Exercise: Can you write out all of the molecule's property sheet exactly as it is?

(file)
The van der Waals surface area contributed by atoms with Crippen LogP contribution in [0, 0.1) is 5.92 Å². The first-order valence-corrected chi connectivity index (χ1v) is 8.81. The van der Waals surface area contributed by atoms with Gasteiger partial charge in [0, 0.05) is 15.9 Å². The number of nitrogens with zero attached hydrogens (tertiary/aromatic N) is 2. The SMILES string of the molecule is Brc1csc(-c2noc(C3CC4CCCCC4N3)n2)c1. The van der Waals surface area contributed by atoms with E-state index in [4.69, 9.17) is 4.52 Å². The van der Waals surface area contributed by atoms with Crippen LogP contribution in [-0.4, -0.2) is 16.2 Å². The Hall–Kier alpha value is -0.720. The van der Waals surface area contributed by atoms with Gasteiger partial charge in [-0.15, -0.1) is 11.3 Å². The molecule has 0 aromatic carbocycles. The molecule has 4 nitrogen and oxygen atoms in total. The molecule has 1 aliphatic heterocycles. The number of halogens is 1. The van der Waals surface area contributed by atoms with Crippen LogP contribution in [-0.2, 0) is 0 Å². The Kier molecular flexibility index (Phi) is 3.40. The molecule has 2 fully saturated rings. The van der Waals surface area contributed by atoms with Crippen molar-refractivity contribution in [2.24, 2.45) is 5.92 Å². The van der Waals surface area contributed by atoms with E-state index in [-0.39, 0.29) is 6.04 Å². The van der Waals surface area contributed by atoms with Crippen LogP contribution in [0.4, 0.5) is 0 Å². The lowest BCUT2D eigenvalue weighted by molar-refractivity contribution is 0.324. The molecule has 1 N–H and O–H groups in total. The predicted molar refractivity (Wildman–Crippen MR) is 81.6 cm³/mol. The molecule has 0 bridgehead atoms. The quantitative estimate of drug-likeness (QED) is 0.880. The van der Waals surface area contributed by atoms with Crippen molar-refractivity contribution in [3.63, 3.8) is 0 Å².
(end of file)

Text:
The van der Waals surface area contributed by atoms with Crippen LogP contribution in [0, 0.1) is 5.92 Å². The first-order valence-corrected chi connectivity index (χ1v) is 8.81. The van der Waals surface area contributed by atoms with Gasteiger partial charge in [0, 0.05) is 15.9 Å². The number of nitrogens with zero attached hydrogens (tertiary/aromatic N) is 2. The SMILES string of the molecule is Brc1csc(-c2noc(C3CC4CCCCC4N3)n2)c1. The van der Waals surface area contributed by atoms with E-state index in [4.69, 9.17) is 4.52 Å². The van der Waals surface area contributed by atoms with Crippen LogP contribution in [-0.4, -0.2) is 16.2 Å². The Hall–Kier alpha value is -0.720. The van der Waals surface area contributed by atoms with Gasteiger partial charge in [-0.15, -0.1) is 11.3 Å². The molecule has 0 aromatic carbocycles. The molecule has 4 nitrogen and oxygen atoms in total. The molecule has 1 aliphatic heterocycles. The number of halogens is 1. The van der Waals surface area contributed by atoms with Crippen LogP contribution in [-0.2, 0) is 0 Å². The Kier molecular flexibility index (Phi) is 3.40. The molecule has 2 fully saturated rings. The van der Waals surface area contributed by atoms with Crippen molar-refractivity contribution in [2.24, 2.45) is 5.92 Å². The van der Waals surface area contributed by atoms with E-state index in [-0.39, 0.29) is 6.04 Å². The van der Waals surface area contributed by atoms with Crippen LogP contribution in [0.4, 0.5) is 0 Å². The lowest BCUT2D eigenvalue weighted by molar-refractivity contribution is 0.324. The molecule has 1 N–H and O–H groups in total. The predicted molar refractivity (Wildman–Crippen MR) is 81.6 cm³/mol. The molecule has 0 bridgehead atoms. The quantitative estimate of drug-likeness (QED) is 0.880. The van der Waals surface area contributed by atoms with Crippen molar-refractivity contribution in [3.63, 3.8) is 0 Å².